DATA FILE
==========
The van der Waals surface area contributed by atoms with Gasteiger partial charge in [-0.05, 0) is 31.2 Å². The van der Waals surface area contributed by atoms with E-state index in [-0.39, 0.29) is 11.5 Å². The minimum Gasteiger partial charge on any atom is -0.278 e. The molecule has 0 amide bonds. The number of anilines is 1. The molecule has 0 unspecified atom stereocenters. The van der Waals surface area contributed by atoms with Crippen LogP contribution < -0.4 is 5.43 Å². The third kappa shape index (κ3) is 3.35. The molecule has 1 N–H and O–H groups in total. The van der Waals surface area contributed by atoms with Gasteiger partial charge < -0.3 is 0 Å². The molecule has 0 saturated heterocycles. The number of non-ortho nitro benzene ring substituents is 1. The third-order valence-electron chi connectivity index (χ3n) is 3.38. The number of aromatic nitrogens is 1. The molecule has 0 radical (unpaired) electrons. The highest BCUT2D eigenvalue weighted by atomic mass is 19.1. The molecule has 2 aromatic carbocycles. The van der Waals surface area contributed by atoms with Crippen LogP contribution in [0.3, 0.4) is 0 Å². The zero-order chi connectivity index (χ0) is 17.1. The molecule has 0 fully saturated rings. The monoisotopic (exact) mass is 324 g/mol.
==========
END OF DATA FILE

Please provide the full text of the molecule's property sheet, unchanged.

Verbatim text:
The van der Waals surface area contributed by atoms with Gasteiger partial charge in [-0.05, 0) is 31.2 Å². The van der Waals surface area contributed by atoms with E-state index in [-0.39, 0.29) is 11.5 Å². The minimum Gasteiger partial charge on any atom is -0.278 e. The molecule has 0 amide bonds. The number of anilines is 1. The molecule has 0 unspecified atom stereocenters. The van der Waals surface area contributed by atoms with Crippen LogP contribution < -0.4 is 5.43 Å². The third kappa shape index (κ3) is 3.35. The molecule has 1 N–H and O–H groups in total. The van der Waals surface area contributed by atoms with Gasteiger partial charge < -0.3 is 0 Å². The molecule has 0 saturated heterocycles. The number of non-ortho nitro benzene ring substituents is 1. The third-order valence-electron chi connectivity index (χ3n) is 3.38. The number of aromatic nitrogens is 1. The molecule has 0 radical (unpaired) electrons. The highest BCUT2D eigenvalue weighted by atomic mass is 19.1. The molecule has 2 aromatic carbocycles. The van der Waals surface area contributed by atoms with Crippen LogP contribution in [0.3, 0.4) is 0 Å². The zero-order chi connectivity index (χ0) is 17.1. The molecule has 0 fully saturated rings. The monoisotopic (exact) mass is 324 g/mol.